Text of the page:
Last weekend, NOLAGirl (resident FEMA trailer survivor and dinner companion extraordinairre) sent me one of the funniest things I’ve ever seen.
To date, Funnyordie.com lists the views of this video as 23,177,441. I personally know five other people who were emailed this video by totally different sources. If this number is correct, that is some significant “reach”. In this recent Chicago Tribune article, the proliferation of online video sharing is explored. Clearly, YouTube, GoFish, Dailymotion and others have provided an avenue for amateurs to create and post video. It’s also been a fertile breeding ground for the posting of great past musical performances, like this one:
Seven Spanish Angels – Ray Charles & Willie Nelson
But I digress. I was first exposed to YouTube and GoFish about a year ago when watching American Idol and various performances were “put up” (mostly on GoFish). I’ve watched over the last year as these sites have evolved, now including “channels”, advanced search functions, and “Artists Voices”. There are numerous blogs dedicated to YouTube “diving” (i.e., YouTubedigger.com), finding stellar videos to share with others — be it music, classic TV commercials, movie scenes, home videos or comedy. While the jury is still out on copyright infringement, these video sharing providers claim safe harbor under the Digital Millennium Copyright Act (DMCA) of 1998, which limits liability of Web service providers whose USERS are in violation of copyright laws. And, YouTube is compliant with wishes to remove videos when an “owner” requests such. So, for now, it’s all good.
But I digress. What’s really starting to get interesting is the use of these vehicles by established, popular artists like Will Ferrell. Alanis Morisette has the biz a-buzzin’ about her parody of The Black-Eyed Peas’ My Humps. The ever-observant brc sent me an article by Patrick Goldstein of the L.A. Times that addresses the shear brilliance (intended or not) of Morisette’s video. Hailed as a commentary of the state of music and social ills today, this video was self-produced and with over 6.4 million views to date, has given Morisette more exposure than she’s had in years. I’ve seen it at three different sites, myself.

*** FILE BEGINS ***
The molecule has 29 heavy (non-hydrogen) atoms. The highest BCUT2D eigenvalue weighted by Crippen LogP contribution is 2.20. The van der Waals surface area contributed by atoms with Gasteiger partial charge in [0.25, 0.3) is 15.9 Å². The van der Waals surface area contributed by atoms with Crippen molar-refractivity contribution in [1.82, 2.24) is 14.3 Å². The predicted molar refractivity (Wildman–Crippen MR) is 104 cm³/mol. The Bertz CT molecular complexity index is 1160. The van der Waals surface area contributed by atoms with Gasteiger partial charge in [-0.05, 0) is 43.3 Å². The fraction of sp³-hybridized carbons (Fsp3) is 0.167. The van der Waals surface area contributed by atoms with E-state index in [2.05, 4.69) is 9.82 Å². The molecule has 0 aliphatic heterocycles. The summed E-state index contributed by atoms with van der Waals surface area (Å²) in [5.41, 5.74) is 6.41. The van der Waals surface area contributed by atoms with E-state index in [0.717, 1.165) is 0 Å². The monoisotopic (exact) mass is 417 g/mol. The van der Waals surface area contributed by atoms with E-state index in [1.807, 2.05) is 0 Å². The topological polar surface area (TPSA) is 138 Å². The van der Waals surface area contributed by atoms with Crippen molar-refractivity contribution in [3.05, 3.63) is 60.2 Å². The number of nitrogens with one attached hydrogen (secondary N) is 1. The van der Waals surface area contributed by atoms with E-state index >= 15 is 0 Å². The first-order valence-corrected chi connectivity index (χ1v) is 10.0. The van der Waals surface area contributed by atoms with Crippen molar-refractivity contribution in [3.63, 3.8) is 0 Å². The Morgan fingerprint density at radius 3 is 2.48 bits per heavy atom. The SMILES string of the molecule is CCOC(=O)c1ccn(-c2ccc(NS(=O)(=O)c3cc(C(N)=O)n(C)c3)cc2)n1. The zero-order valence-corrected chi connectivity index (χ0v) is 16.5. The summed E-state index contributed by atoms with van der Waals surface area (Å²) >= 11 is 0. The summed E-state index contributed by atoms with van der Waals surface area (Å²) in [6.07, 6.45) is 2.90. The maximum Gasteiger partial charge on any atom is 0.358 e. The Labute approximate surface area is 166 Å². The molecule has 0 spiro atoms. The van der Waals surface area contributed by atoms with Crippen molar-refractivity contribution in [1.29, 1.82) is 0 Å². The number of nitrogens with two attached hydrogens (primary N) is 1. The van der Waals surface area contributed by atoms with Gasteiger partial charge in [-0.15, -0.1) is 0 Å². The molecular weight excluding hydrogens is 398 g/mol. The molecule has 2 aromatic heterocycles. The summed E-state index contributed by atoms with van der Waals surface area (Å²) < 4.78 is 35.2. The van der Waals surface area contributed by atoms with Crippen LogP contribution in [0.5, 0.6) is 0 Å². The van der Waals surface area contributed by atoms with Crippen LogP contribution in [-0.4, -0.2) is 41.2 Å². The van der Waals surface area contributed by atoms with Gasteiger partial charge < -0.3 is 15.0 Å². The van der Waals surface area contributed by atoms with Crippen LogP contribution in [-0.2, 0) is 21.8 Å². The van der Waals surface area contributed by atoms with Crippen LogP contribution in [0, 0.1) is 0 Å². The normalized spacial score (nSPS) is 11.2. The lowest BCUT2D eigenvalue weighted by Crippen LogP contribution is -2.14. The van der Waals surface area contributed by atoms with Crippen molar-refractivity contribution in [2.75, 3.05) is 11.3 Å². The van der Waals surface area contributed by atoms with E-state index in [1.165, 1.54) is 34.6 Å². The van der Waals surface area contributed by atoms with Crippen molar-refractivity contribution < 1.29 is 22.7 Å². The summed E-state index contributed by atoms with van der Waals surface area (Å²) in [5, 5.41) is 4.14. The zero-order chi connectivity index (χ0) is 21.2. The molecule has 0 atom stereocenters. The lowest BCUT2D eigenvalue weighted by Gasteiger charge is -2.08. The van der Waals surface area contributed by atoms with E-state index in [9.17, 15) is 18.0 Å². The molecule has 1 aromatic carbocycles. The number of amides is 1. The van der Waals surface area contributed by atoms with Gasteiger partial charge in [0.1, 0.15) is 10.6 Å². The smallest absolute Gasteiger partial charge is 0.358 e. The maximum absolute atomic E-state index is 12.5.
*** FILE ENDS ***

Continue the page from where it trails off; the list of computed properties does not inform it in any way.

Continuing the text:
“This is what gives YouTube its real power. It is a forum not just for amateur pranks but also for career reinvention. For Morissette, this video — made at her home on digital video for roughly $2,000 — may transform her persona as much as taking a part in “Pulp Fiction” did for John Travolta. “
No doubt you’ve seen the vids, but just in case you haven’t, here they are:
My Humps, Black-Eyed Peas
My Humps, Alanis Morissette
And, to tie it all together:
My Humps, Will Ferrell
It’ll be interesting to see if more artists will go the self-production route and try to market their wares via these on-line web sharing outlets. It’s certainly much cheaper than the glitzy, Hollywood production music videos that have fallen out of favor. It also is a way to gain exposure to a diverse cross-section of demographics, who use and abuse YouTube and it’s competitors, present company excluded. With the challenge of artists to increase “reach” and exposure to the masses, are YouTube and it’s contemporaries a viable marketing strategy?
ETA: Found this article regarding YouTube on the Boogie Board, posted by sturgis66. Interesting that now YouTube will begin paying high traffic contributors. Hmmmm. Change any opinions? Maybe Shrew’s right?!? Nah.